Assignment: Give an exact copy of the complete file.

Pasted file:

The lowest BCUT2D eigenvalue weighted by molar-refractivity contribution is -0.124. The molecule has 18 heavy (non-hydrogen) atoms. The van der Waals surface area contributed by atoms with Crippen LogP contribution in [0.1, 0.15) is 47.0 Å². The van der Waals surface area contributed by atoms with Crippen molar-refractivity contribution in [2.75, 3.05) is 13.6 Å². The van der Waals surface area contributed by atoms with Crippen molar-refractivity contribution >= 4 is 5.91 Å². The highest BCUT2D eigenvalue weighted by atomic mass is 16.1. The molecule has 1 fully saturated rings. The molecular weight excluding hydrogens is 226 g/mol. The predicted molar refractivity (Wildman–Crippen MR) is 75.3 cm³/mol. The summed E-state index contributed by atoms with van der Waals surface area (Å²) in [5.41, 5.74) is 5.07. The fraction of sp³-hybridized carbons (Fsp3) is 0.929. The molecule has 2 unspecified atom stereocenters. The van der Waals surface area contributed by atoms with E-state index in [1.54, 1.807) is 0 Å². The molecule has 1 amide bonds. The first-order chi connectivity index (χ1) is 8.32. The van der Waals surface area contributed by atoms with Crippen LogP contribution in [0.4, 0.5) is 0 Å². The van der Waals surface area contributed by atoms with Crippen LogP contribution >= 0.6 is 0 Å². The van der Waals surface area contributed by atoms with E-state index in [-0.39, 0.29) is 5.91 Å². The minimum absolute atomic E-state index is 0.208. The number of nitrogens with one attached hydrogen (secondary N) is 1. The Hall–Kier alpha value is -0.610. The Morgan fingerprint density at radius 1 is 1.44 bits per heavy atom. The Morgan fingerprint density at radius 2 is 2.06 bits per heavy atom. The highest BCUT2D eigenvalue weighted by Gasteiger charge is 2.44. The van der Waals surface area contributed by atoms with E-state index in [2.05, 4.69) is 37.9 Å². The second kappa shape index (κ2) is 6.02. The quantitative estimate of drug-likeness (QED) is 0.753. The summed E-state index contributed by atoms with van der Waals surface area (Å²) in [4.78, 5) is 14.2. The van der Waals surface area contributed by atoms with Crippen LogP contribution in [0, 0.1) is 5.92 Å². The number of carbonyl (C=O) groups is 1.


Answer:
The lowest BCUT2D eigenvalue weighted by molar-refractivity contribution is -0.124. The molecule has 18 heavy (non-hydrogen) atoms. The van der Waals surface area contributed by atoms with Crippen LogP contribution in [0.1, 0.15) is 47.0 Å². The van der Waals surface area contributed by atoms with Crippen molar-refractivity contribution in [2.75, 3.05) is 13.6 Å². The van der Waals surface area contributed by atoms with Crippen molar-refractivity contribution >= 4 is 5.91 Å². The highest BCUT2D eigenvalue weighted by atomic mass is 16.1. The molecule has 1 fully saturated rings. The molecular weight excluding hydrogens is 226 g/mol. The predicted molar refractivity (Wildman–Crippen MR) is 75.3 cm³/mol. The summed E-state index contributed by atoms with van der Waals surface area (Å²) in [5.41, 5.74) is 5.07. The fraction of sp³-hybridized carbons (Fsp3) is 0.929. The molecule has 2 unspecified atom stereocenters. The van der Waals surface area contributed by atoms with E-state index in [1.54, 1.807) is 0 Å². The molecule has 1 amide bonds. The first-order chi connectivity index (χ1) is 8.32. The van der Waals surface area contributed by atoms with Crippen LogP contribution in [0.4, 0.5) is 0 Å². The van der Waals surface area contributed by atoms with Crippen LogP contribution >= 0.6 is 0 Å². The van der Waals surface area contributed by atoms with E-state index in [-0.39, 0.29) is 5.91 Å². The minimum absolute atomic E-state index is 0.208. The number of nitrogens with one attached hydrogen (secondary N) is 1. The Hall–Kier alpha value is -0.610. The Morgan fingerprint density at radius 1 is 1.44 bits per heavy atom. The Morgan fingerprint density at radius 2 is 2.06 bits per heavy atom. The highest BCUT2D eigenvalue weighted by Gasteiger charge is 2.44. The van der Waals surface area contributed by atoms with E-state index in [2.05, 4.69) is 37.9 Å². The second kappa shape index (κ2) is 6.02. The quantitative estimate of drug-likeness (QED) is 0.753. The summed E-state index contributed by atoms with van der Waals surface area (Å²) in [4.78, 5) is 14.2. The van der Waals surface area contributed by atoms with Crippen LogP contribution in [0, 0.1) is 5.92 Å². The number of carbonyl (C=O) groups is 1.